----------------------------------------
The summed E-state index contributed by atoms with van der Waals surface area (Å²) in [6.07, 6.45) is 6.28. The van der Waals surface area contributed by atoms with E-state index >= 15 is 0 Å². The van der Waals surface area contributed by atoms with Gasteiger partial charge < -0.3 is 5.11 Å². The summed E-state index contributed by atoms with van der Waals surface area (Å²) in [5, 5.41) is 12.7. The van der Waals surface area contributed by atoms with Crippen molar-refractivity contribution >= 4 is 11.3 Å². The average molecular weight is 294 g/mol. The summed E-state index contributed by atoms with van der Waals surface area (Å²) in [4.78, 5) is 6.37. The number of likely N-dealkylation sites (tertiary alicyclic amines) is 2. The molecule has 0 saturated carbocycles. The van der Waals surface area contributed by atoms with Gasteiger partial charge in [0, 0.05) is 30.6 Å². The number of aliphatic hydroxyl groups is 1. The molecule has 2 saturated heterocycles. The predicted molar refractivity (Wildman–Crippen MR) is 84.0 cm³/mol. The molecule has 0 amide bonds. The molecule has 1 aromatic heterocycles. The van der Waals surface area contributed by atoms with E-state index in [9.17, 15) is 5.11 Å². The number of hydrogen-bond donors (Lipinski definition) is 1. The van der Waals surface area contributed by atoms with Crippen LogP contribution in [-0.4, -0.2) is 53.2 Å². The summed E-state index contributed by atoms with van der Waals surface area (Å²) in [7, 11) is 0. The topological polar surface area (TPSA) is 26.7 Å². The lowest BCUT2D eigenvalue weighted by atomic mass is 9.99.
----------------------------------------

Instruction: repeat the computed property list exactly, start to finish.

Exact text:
The summed E-state index contributed by atoms with van der Waals surface area (Å²) in [6.07, 6.45) is 6.28. The van der Waals surface area contributed by atoms with E-state index >= 15 is 0 Å². The van der Waals surface area contributed by atoms with Gasteiger partial charge < -0.3 is 5.11 Å². The summed E-state index contributed by atoms with van der Waals surface area (Å²) in [5, 5.41) is 12.7. The van der Waals surface area contributed by atoms with Crippen molar-refractivity contribution >= 4 is 11.3 Å². The average molecular weight is 294 g/mol. The summed E-state index contributed by atoms with van der Waals surface area (Å²) in [4.78, 5) is 6.37. The number of likely N-dealkylation sites (tertiary alicyclic amines) is 2. The molecule has 0 saturated carbocycles. The van der Waals surface area contributed by atoms with Gasteiger partial charge in [0, 0.05) is 30.6 Å². The number of aliphatic hydroxyl groups is 1. The molecule has 2 saturated heterocycles. The predicted molar refractivity (Wildman–Crippen MR) is 84.0 cm³/mol. The molecule has 0 amide bonds. The molecule has 1 aromatic heterocycles. The van der Waals surface area contributed by atoms with E-state index in [9.17, 15) is 5.11 Å². The number of hydrogen-bond donors (Lipinski definition) is 1. The van der Waals surface area contributed by atoms with Crippen LogP contribution in [-0.4, -0.2) is 53.2 Å². The summed E-state index contributed by atoms with van der Waals surface area (Å²) in [7, 11) is 0. The topological polar surface area (TPSA) is 26.7 Å². The lowest BCUT2D eigenvalue weighted by atomic mass is 9.99.